- If you have limited time, donate to a thrift store or search for used furniture stores in your area. I will be selling my furniture to a used furniture store and will make a decent profit, as my furniture was mostly free to me.
- If it's not in great shape/you don't care, place it on your curb with a "free" sign or list it on Freecycle.
- If you're feeling generous, give it to a friend or family member. Some will even pay you ;)
Weigh the cost of storing or keeping your furniture with the time and need you have. I decided that while I will need new furniture in a few years, it was not worth the cost of storing it in a unit. This way, I am free to choose my own pieces and can move a lot easier to my new place.
I'm definitely guilty when it comes to accumulating stuff for my hobbies. This includes sewing/crafting materials, books, photography equipment, electronics, journals, and more. Maybe for you this is a vast sports equipment collection or a lot of comic books.This is probably the most challenging to get through, but it is really worth it to add to your purge.
- Do I need this item to enjoy my hobby? (For example, obviously I need my sewing machine; someone else might need her football or his camera cleaning kit.)
- If it was organized, accessible, and/or visible, would I use it?
- Do I use this item frequently?
- Would I prefer to buy newer items than use this particular item?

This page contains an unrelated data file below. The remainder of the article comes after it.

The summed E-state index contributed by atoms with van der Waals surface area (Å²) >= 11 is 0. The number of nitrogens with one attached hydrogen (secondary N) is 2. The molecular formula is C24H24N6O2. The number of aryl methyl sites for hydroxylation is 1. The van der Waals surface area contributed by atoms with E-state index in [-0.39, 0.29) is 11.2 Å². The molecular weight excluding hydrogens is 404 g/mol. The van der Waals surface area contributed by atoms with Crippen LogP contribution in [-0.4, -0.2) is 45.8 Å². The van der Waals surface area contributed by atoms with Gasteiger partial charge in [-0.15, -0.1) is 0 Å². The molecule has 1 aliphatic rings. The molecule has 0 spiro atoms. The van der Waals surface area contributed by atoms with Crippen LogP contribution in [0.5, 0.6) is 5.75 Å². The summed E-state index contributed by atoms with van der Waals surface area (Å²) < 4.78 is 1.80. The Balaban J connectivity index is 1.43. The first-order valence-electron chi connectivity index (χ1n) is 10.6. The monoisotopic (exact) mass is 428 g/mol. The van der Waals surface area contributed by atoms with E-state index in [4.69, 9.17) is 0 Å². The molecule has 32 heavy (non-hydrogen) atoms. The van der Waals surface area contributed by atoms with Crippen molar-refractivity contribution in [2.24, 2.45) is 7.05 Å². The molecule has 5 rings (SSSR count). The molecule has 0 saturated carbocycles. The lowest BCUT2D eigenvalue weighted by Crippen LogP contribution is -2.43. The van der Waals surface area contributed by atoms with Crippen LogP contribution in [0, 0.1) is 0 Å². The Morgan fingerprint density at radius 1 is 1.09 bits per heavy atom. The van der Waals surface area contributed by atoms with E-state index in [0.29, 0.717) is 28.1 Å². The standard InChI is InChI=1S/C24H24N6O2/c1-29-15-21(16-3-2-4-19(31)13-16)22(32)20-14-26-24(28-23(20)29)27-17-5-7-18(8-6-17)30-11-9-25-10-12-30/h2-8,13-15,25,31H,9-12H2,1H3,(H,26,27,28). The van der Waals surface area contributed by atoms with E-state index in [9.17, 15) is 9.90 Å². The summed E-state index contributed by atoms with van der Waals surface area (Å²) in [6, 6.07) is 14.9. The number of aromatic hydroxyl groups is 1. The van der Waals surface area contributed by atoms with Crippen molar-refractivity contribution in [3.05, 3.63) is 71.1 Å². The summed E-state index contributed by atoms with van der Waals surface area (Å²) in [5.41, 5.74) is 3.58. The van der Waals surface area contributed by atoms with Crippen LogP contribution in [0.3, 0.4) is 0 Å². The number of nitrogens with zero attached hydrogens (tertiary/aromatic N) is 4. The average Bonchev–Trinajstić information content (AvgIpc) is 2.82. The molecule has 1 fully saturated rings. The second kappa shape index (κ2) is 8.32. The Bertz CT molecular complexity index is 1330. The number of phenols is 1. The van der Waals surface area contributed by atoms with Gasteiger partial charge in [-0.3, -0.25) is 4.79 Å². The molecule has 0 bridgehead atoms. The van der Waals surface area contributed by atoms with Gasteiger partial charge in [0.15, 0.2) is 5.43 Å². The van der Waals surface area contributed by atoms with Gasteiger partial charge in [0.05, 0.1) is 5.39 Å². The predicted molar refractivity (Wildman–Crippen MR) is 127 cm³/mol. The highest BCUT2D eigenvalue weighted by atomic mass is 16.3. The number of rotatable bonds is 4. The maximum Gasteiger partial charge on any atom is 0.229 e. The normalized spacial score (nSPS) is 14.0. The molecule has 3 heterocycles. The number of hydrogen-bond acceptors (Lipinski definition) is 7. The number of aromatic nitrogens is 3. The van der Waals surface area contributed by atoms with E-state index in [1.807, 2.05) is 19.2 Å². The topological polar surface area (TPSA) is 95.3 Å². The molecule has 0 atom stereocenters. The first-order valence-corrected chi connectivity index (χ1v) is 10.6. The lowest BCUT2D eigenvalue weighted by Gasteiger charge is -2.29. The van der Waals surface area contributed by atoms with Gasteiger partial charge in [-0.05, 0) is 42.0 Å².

- Do I really need multiples of this item?
- Does owning this item add value to my life?
For me, this was really important. I decided to get rid of extra buttons, fabrics, zippers, ribbon, and more. Initially I had kept these items with the intention that I would one day use them, but in reality, I would end up buying fabric I really liked instead of just settling for what Grandma hadn't used and I wouldn't really use all of that bias tape.
After you've gone through these areas, here are some other areas you can look into:
- Kitchen supplies
- Accessories (I parted with many necklaces I didn't wear anymore!)
- Hair/Beauty supplies
- Nail polish
- Gift wrap
- Holiday decor (I downsized from three boxes of Christmas stuff to just one!)
- School/work/desk supplies
- Pantry and refrigerator
- Sports equipment
I know it seems overwhelming, but I can't even begin to tell you how great it feels to be FREE from all of that STUFF. Just take one or two areas each day and soon you'll be dropping off loads at the thrift store and feeling great.
I plan on writing more posts about some of the specific things I've done to downsize and organize, so check back soon! How have you downsized/organized your life recently? What tips can you provide all of us? Share in the comments below!